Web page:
You can "arrive in", or you can "arrive at".
"Arrive at" means to the POINT (building, room, airport...) "Arrive in" means to the AREA (country, region, and so on...)
Please correct me if I am wrong :) So, in this case, "arrive at the museum" is the one and only correct choice because museum is building
(takto nás to učili na Callanovej metóde)
No taky mne to matlo ale nasel jsem tohle vysvetleni. http://www.helpforenglish.cz/article/2009051305-arrive-in-nebo-arrive-to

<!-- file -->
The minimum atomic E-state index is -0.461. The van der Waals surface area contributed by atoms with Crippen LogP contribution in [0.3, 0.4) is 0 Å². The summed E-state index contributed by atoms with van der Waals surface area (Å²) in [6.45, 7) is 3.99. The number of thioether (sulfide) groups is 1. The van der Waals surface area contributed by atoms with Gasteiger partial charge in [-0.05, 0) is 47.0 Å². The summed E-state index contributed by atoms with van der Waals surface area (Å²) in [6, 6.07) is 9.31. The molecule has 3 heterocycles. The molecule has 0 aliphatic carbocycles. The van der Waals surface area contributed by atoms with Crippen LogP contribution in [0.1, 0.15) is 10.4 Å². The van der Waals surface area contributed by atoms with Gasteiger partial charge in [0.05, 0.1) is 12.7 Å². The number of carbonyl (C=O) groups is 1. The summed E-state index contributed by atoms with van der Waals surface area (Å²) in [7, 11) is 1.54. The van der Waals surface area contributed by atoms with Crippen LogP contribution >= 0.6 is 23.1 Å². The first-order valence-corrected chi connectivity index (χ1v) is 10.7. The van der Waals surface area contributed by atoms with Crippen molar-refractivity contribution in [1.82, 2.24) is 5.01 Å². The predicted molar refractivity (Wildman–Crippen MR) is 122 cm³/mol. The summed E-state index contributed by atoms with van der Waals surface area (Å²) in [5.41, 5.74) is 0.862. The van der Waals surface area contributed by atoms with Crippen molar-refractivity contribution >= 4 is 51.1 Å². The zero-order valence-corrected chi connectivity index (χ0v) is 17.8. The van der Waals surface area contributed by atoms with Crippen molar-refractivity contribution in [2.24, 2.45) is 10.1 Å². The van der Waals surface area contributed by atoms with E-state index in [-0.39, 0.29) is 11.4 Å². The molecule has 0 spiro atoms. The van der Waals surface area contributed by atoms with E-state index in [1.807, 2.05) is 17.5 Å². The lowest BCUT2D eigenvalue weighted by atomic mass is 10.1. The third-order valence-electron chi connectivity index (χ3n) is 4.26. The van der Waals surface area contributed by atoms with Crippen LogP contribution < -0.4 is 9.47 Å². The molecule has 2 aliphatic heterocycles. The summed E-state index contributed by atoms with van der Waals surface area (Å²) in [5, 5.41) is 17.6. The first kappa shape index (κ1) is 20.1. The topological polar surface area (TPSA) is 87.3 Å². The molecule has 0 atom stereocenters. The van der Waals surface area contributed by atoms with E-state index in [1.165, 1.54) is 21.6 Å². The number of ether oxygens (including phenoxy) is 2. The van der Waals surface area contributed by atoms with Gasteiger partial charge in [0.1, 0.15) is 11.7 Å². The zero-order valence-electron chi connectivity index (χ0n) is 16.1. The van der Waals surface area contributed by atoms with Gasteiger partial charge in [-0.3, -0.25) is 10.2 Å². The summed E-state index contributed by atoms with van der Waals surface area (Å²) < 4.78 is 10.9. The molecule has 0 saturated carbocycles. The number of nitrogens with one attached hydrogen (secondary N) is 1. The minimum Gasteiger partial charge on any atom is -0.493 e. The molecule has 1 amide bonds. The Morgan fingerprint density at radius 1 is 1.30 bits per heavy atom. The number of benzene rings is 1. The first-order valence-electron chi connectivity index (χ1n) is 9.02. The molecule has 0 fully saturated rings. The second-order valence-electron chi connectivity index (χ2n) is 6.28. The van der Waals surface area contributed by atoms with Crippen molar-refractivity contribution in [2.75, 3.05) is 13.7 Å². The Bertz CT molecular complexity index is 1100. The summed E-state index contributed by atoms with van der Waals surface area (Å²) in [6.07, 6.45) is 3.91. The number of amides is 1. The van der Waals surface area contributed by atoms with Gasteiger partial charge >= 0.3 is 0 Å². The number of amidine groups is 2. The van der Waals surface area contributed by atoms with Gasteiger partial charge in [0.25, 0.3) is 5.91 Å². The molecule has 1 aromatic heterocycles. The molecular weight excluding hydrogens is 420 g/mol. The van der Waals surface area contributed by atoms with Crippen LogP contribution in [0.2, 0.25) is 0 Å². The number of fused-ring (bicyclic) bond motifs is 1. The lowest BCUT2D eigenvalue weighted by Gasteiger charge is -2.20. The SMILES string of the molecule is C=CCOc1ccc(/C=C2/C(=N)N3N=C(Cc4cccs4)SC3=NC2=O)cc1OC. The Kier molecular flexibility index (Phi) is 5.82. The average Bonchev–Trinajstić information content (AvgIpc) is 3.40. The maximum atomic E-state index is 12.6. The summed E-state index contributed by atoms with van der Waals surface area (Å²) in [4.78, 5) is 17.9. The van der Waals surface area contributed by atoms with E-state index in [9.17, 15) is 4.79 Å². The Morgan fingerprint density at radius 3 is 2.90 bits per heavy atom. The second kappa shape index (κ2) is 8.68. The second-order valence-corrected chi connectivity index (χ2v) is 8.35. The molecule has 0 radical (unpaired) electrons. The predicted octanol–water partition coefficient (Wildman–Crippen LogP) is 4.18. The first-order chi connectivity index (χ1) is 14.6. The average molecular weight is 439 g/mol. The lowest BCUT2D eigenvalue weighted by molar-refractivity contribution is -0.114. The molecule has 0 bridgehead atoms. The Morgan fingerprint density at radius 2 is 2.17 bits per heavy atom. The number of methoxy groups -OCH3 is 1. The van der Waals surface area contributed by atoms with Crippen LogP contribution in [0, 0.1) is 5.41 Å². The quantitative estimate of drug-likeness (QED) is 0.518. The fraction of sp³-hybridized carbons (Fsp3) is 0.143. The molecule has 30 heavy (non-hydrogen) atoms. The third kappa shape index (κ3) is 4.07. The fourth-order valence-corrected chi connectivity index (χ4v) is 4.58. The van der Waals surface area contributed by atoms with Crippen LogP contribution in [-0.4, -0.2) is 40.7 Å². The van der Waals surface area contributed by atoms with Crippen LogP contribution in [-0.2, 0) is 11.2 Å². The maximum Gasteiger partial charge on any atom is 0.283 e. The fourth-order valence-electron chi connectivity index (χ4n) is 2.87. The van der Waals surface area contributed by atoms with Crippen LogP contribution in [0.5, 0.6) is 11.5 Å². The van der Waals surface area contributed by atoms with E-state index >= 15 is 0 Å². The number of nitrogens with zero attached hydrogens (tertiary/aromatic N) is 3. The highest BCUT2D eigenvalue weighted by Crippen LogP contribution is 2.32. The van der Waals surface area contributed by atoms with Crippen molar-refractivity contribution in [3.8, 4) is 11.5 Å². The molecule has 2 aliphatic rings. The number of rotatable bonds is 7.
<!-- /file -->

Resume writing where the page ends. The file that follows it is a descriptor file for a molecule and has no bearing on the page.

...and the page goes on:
at 1 |at| preposition 1 expressing location or arrival in a particular place or position: they live at Conway House | she was constantly at the telex machine | they stopped at a small trattoria. • used in speech to indicate the sign @ in e-mail addresses, separating the address holder's name from their location. 2 expressing the time when an event takes place: the children go to bed at nine o'clock | his death came at a time when the movement was split. • [ without adj. ] denoting a particular period of time: the sea is cooler at night. • [ without adj. ] denoting the time spent by someone attending an educational institution, a workplace, or their home: we all need to get involved in fighting crime whether it's at work, at home, or at school. 3 denoting a particular point or segment on a scale: prices start at $18,500 | driving at 50 mph. • referring to someone's age: at fourteen he began to work as a mailman. 4 expressing a particular state or condition: placed them at a serious disadvantage | the coroner accepted that the machines were at fault. • expressing a relationship between an individual and a skill: boxing was the only sport I was any good at | he is poor at giving instructions. 5 expressing the object of a look, gesture, thought, action, or plan: I looked at my watch | Leslie pointed at him. • expressing the target of a shot from a weapon: they tore down the main street, firing at anyone in sight. • emphasizing the directing of an action toward a specified object: she clutched at the thin gown | he hit at her face with the gun. 6 expressing the means by which something is done: holding a corrections officer at knifepoint | figurative : her pride had taken a beating at his hands.